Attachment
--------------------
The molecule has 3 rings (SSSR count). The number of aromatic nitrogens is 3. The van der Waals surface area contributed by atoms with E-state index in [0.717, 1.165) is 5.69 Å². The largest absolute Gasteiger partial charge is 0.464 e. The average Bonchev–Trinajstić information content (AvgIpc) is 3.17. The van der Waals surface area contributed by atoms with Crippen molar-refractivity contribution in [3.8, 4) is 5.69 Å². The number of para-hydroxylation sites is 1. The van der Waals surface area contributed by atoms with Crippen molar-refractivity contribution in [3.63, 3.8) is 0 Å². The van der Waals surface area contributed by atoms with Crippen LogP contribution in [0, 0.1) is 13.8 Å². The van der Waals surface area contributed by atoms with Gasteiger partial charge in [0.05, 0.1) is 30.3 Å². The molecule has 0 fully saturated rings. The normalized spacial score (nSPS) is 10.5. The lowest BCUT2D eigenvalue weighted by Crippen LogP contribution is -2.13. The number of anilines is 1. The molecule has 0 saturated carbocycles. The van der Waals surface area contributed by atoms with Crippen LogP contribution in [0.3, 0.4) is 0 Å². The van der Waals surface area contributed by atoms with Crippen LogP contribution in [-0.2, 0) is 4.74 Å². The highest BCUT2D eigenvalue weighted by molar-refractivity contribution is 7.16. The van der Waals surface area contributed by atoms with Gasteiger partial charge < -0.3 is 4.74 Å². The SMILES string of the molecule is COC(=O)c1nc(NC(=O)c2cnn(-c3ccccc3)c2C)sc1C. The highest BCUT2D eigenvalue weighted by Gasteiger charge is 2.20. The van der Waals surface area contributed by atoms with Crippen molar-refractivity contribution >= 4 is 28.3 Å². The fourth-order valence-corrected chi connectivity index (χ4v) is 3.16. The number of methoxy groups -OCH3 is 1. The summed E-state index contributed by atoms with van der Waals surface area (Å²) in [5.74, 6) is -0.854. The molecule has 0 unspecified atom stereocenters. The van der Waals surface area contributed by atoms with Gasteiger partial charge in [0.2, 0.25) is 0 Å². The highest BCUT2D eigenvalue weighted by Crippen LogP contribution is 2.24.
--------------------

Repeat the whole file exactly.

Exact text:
The molecule has 3 rings (SSSR count). The number of aromatic nitrogens is 3. The van der Waals surface area contributed by atoms with E-state index in [0.717, 1.165) is 5.69 Å². The largest absolute Gasteiger partial charge is 0.464 e. The average Bonchev–Trinajstić information content (AvgIpc) is 3.17. The van der Waals surface area contributed by atoms with Crippen molar-refractivity contribution in [3.8, 4) is 5.69 Å². The number of para-hydroxylation sites is 1. The van der Waals surface area contributed by atoms with Crippen molar-refractivity contribution in [3.63, 3.8) is 0 Å². The van der Waals surface area contributed by atoms with Crippen LogP contribution in [0, 0.1) is 13.8 Å². The van der Waals surface area contributed by atoms with Gasteiger partial charge in [0.05, 0.1) is 30.3 Å². The molecule has 0 fully saturated rings. The normalized spacial score (nSPS) is 10.5. The lowest BCUT2D eigenvalue weighted by Crippen LogP contribution is -2.13. The number of anilines is 1. The molecule has 0 saturated carbocycles. The van der Waals surface area contributed by atoms with Crippen LogP contribution in [0.3, 0.4) is 0 Å². The van der Waals surface area contributed by atoms with Crippen LogP contribution in [-0.2, 0) is 4.74 Å². The highest BCUT2D eigenvalue weighted by molar-refractivity contribution is 7.16. The van der Waals surface area contributed by atoms with Gasteiger partial charge < -0.3 is 4.74 Å². The SMILES string of the molecule is COC(=O)c1nc(NC(=O)c2cnn(-c3ccccc3)c2C)sc1C. The highest BCUT2D eigenvalue weighted by Gasteiger charge is 2.20. The van der Waals surface area contributed by atoms with Crippen molar-refractivity contribution >= 4 is 28.3 Å². The fourth-order valence-corrected chi connectivity index (χ4v) is 3.16. The number of methoxy groups -OCH3 is 1. The summed E-state index contributed by atoms with van der Waals surface area (Å²) in [5.74, 6) is -0.854. The molecule has 0 unspecified atom stereocenters. The van der Waals surface area contributed by atoms with Gasteiger partial charge in [0.2, 0.25) is 0 Å². The highest BCUT2D eigenvalue weighted by Crippen LogP contribution is 2.24.